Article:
Estoppel Certificate? Estop and Check Your Lease

By:  Lauren Podgorski

If you are leasing space in a building, there may come a time when you receive a request from your landlord to fill out and sign an estoppel certificate. Estoppel certificates are usually sent to tenants in connection with the sale or refinance of a building, and a third party may rely on the accuracy of the statements and information contained in the estoppel certificate in connection with that transaction. Estoppel certificates can range from a very simple, one-page document, to several pages.

I’ve received an estoppel certificate in the mail. What do I do now?

Consider the following:

Check your lease.… Read More »

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“Bee” Careful: Unique Considerations When Negotiating a Bee Storage Lease Agreement

By: Colton Addy

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As demand for commercial bees used to pollinate crops (such as almond trees) has grown, so has the demand for facilities to store bees.  Entering a lease agreement for the storage of live bees presents some unique issues the parties need to consider when negotiating the lease agreement.

Don’t Bee Short-Sighted:  Bees are often transported to different areas depending on the time of year, which means bees are not stored in the same facility all year.  The lease agreement will often only provide for the storage of bees during the season when the bees are used for pollination in that particular area, but that does not mean the parties must limit the term of the lease agreement to a single season.  … Read More »

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Green Energy Can Complicate Real Estate Foreclosures

Bob L. Olson

A quick drive through almost any newer residential community in the Southwest will show that a lot of residents are embracing “Green Energy” or renewable energy by placing solar panels on their properties. While most people would agree that increasing the use of alternative energy is socially responsible, there are a number of real estate investors that may view it as an opportunity to make additional profits by purchasing distressed properties with solar panels and then reselling those properties for more than they would be worth without solar panels. The theory is relatively straight forward as many believe that foreclosure of a deed of trust that was recorded before the solar panels were installed would extinguish any liens in favor of the vendor that sold or financed the sale of the solar panels. … Read More »

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Franchisors Should Consider Signing a Conditional Lease Assignment Rather Than a Franchisee’s Lease

By:  Richard H. Herold

In Franchise & High Properties, LLC v. Happy’s Franchise, LLC, a 2015 decision issued by the Court of Appeals in Michigan, the franchisor, Happy’s Pizza Franchise, LLC, signed a five-year lease for the commercial space to be occupied by its franchisee, Happy’s Pizza #19, Inc.  The franchisor did so to secure a right of first refusal to purchase the property and to enforce the franchise agreement to have the lease assigned to the franchisor if the franchisee defaulted.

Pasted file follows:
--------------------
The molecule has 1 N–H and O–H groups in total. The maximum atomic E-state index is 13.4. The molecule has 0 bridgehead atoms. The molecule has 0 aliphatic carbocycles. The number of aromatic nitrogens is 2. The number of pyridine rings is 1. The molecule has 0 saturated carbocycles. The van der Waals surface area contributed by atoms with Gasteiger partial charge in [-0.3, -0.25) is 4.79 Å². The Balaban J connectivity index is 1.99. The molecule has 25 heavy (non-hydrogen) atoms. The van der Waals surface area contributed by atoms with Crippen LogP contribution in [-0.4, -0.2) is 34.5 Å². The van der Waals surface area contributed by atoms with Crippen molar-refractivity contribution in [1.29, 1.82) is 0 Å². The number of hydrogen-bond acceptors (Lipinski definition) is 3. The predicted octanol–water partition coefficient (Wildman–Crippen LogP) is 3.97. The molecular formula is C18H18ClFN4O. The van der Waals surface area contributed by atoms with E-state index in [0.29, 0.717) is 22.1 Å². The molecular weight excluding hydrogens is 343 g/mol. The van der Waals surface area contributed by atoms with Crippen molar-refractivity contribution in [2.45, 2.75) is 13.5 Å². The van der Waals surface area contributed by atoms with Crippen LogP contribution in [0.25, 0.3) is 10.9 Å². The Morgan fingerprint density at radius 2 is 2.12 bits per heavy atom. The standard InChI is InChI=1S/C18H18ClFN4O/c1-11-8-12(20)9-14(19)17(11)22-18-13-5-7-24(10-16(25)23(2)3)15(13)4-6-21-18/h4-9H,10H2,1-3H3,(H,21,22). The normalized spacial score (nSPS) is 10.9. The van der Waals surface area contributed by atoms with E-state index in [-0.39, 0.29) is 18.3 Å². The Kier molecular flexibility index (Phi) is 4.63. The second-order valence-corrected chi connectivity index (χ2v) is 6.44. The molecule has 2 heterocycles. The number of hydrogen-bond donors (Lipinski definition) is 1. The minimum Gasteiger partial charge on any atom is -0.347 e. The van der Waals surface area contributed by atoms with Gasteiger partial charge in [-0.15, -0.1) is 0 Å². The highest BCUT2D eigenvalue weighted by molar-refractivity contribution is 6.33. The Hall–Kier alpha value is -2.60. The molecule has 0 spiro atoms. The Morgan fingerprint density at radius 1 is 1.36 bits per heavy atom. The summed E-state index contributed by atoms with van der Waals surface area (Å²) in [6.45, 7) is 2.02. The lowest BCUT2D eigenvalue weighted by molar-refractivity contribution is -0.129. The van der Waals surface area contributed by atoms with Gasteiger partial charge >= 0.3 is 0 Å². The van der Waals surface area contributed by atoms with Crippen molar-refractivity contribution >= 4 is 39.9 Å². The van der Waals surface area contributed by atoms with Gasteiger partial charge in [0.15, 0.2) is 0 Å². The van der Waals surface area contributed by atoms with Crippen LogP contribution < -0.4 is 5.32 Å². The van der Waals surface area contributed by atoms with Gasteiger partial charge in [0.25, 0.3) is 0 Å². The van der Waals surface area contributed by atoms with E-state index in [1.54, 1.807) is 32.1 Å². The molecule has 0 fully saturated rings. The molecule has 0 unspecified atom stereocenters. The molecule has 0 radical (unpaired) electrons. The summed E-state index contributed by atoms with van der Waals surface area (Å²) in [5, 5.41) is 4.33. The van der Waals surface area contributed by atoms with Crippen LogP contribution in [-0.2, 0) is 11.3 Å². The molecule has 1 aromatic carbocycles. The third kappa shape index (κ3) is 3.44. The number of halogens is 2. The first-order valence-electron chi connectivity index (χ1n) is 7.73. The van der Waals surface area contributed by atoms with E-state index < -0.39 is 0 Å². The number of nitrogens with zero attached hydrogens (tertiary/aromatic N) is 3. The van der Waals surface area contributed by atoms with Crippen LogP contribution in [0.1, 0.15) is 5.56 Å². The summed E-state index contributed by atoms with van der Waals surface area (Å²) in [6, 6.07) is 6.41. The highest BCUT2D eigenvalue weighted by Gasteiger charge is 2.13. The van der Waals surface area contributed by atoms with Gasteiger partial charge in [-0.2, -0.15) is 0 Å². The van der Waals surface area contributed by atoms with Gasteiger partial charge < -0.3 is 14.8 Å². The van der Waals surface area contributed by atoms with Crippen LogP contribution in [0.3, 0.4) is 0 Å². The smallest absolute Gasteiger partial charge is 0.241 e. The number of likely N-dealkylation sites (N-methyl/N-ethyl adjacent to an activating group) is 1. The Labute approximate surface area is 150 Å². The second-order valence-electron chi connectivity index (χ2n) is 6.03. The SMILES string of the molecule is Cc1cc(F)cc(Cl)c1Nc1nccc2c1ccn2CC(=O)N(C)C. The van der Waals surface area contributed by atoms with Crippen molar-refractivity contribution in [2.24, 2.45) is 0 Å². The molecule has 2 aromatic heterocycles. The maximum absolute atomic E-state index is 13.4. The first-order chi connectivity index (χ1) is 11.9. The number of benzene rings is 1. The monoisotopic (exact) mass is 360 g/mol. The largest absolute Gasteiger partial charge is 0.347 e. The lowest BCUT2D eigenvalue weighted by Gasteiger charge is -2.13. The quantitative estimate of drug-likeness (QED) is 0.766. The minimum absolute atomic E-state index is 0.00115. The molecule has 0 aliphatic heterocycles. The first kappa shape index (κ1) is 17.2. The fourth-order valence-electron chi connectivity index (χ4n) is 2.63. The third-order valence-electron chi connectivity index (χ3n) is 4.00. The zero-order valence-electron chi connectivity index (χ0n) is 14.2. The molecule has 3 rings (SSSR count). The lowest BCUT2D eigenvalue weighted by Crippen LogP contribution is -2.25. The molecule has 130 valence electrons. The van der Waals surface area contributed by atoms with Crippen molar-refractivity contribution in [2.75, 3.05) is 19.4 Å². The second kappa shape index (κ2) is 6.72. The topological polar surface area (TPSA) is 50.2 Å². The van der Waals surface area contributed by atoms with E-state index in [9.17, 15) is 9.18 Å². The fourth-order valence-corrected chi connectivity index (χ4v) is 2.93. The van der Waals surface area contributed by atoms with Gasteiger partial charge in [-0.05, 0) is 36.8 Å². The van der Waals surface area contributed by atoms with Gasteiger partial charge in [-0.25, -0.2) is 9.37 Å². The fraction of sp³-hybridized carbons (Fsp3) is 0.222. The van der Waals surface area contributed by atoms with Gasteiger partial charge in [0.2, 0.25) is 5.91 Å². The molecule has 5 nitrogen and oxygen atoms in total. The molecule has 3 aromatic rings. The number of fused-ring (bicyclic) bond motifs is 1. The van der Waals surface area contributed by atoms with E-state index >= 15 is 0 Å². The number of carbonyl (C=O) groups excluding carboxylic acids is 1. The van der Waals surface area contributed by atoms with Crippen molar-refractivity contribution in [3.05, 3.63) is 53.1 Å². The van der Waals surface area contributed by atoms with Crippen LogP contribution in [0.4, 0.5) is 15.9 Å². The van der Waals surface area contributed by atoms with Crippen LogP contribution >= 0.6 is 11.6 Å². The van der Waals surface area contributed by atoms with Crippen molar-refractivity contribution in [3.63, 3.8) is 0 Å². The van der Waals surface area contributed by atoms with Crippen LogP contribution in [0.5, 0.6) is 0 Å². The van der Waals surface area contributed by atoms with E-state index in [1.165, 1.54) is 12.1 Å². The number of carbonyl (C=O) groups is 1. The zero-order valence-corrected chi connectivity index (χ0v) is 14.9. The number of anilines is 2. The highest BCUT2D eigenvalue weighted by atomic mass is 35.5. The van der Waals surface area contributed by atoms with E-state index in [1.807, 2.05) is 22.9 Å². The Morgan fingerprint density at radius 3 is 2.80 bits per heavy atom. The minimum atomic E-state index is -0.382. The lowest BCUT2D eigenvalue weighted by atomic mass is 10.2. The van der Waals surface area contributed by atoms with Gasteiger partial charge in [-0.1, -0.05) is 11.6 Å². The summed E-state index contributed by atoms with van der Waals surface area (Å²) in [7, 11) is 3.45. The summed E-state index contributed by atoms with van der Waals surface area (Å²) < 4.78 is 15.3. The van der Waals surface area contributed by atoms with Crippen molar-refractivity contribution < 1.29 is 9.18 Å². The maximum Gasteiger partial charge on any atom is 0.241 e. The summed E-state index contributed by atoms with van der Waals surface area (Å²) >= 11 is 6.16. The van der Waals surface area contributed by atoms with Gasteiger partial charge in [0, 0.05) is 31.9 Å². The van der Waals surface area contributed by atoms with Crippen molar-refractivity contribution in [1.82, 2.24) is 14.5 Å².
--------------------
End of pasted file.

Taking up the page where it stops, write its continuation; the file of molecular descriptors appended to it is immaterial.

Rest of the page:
The issue in the case was whether the term “tenant” referred solely to Happy’s Pizza #19 or whether it also included Happy’s Franchise as a co-tenant. … Read More »

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Landlords Must Not be Arbitrary When Denying a Tenant’s Request To Sublease or Assign

By:  Richard Herold

So, you’re a landlord who’s entered into a 30-year lease, the lease has rent escalation clauses which are dramatically out of step with the market, and it’s your view that you are therefore losing money every month. The tenant is closing its business and wants to sublet or assign the lease to a similar business for the final seven years of the lease.  While these cases are fact-sensitive, some of the following rules may apply where the lease provides the tenant with an opportunity to ask the landlord to consent to an assignment of the lease or a sublease.… Read More »

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Nevada Supreme Court adds New Elements to Constructive Eviction Claims.

By Bob L. Olson

Nevada, like many jurisdictions, has recognized the ability of a tenant to vacate property if it becomes unfit for occupancy for the purpose for which it was leased.  This is commonly known as a “constructive eviction.”  Traditionally, to establish a claim for or defense of constructive eviction, the tenant had to prove the following three elements:

1.         The landlord either acted or failed to act;

2.         The landlord’s action or inaction rendered the whole or a substantial part of the premises unfit of occupancy for the purpose for which it was leased; and

3.         The tenant must actually vacate the property within a reasonable time.… Read More »

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Arizona Residential Landlords in Foreclosure – Expanding the Duty to Notify Tenants

By: Bob Henry

The Arizona Residential Landlord Tenant Act, A.R.S. § 33-1301 et seq., already requires landlords to provide written notice (with specific language) to tenants of a “potential foreclosure” on the property if a “foreclosure action” has been “initiated” at the time the parties enter into the rental agreement. A.R.S. § 33-1331. This obligation was added by the Arizona Legislature in 2010 in reaction to the flurry of foreclosures arising out of the recent real estate crash to protect tenants from entering into leases on properties that were already in significant financial distress and, indeed, in the process of being foreclosed on.… Read More »

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